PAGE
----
If there’s anyone who knows a thing or two about making a new house feel like home, it’s the minds behind design-led estate agency The Modern House. Our shared love of creating spaces that excite, invite, inspire and envelop led to the creation of a four-part film series titled Living with Colour, which follows the stories of those who’ve recently brought their spaces to life using our palette.
Today, we’re looking around the Barbican flat of design journalist Tom Morris. For the full tour, see Tom’s film below.
Somewhere inside the warren-like Barbican estate, the controversial Brutalist masterpiece at the heart of the City of London, sits a little pocket of colour belonging to Tom Morris.
Like many Barbican flats, a defining feature of Tom’s one-bedroom apartment is its plentiful light, courtesy of strategic skylights and windows that look out onto the city. It’s partly this view that informed Tom’s colour scheme, although more as antidote than inspiration.
“I’m surrounded by glass, and by concrete, and by metal” he says, “and I felt it necessary to almost bring some nature inside, which led me to bring in more earthy colours”.
This is particularly evident in the light-filled living room. Its walls are painted in Salon Drab, a deep, warm brown that reacts beautifully to the abundant light from the half moon window and full-length glass doors, and provides the perfect backdrop to Tom’s belongings, from self-made ceramics to an indigo-dyed kimono picked up on a trip to Japan.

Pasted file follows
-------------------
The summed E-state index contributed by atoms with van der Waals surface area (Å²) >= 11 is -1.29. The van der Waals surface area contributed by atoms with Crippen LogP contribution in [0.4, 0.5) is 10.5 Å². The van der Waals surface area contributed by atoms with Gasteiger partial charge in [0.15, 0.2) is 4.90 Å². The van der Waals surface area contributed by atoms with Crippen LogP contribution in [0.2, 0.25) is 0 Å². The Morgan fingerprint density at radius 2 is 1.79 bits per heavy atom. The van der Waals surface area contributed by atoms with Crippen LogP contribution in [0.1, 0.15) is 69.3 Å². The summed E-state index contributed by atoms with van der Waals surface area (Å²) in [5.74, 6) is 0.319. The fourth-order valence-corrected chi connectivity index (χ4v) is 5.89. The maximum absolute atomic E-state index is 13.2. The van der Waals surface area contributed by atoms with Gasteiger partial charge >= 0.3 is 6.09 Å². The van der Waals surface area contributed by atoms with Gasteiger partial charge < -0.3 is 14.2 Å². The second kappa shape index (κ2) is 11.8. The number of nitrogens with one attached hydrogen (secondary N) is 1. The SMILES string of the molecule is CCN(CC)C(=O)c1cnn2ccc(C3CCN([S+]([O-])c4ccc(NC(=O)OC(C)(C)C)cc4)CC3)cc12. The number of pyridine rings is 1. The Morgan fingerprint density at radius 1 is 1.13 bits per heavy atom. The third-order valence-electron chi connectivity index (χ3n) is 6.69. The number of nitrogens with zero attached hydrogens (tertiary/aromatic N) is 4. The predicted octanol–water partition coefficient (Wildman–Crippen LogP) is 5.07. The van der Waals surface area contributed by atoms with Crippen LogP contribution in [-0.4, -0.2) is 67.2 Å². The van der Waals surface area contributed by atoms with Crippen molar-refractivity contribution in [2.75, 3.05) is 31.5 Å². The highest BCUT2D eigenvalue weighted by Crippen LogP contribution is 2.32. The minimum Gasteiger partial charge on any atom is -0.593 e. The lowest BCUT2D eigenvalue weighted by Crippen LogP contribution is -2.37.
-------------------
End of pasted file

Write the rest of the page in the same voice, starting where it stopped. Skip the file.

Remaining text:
The theme of grounding, nature-evoking colours continues in the bedroom. Here, a restful feel has been created with Calke Green, a traditional sage shade that feels timeless combined with its postwar surroundings and Tom’s modernist furniture. “Most of the things I own are greens and blues” says Tom, “so it was a way of bringing those colours into the rest of the apartment.”
This certainly rings true as we make our way through to the kitchen and cloakroom. “I wanted something with a bit more colour” he adds of the latter, painted, ceiling and all, in bright Stone Blue. Rather than trying to fight the low light in the room with bright white paint, Tom has embraced the small space by painting it in a single, rich colour, creating an enveloping effect.
In the kitchen, the blue theme continues with De Nimes. Where the lower cabinets and high domed ceiling are both painted white, the dusky blue that sits on the wall between them is a grounding influence, adding colour and structure.
While this colourful scheme beautifully reflects Tom’s own aesthetic preferences, it’s also an integral part of how the Barbican was also destined to be used. “The architects Chamberlain, Powell and Bon were very encouraging of each flat becoming something of a machine for living in” Tom explains, “that would adapt over time and could be used by each resident to show their personality.”
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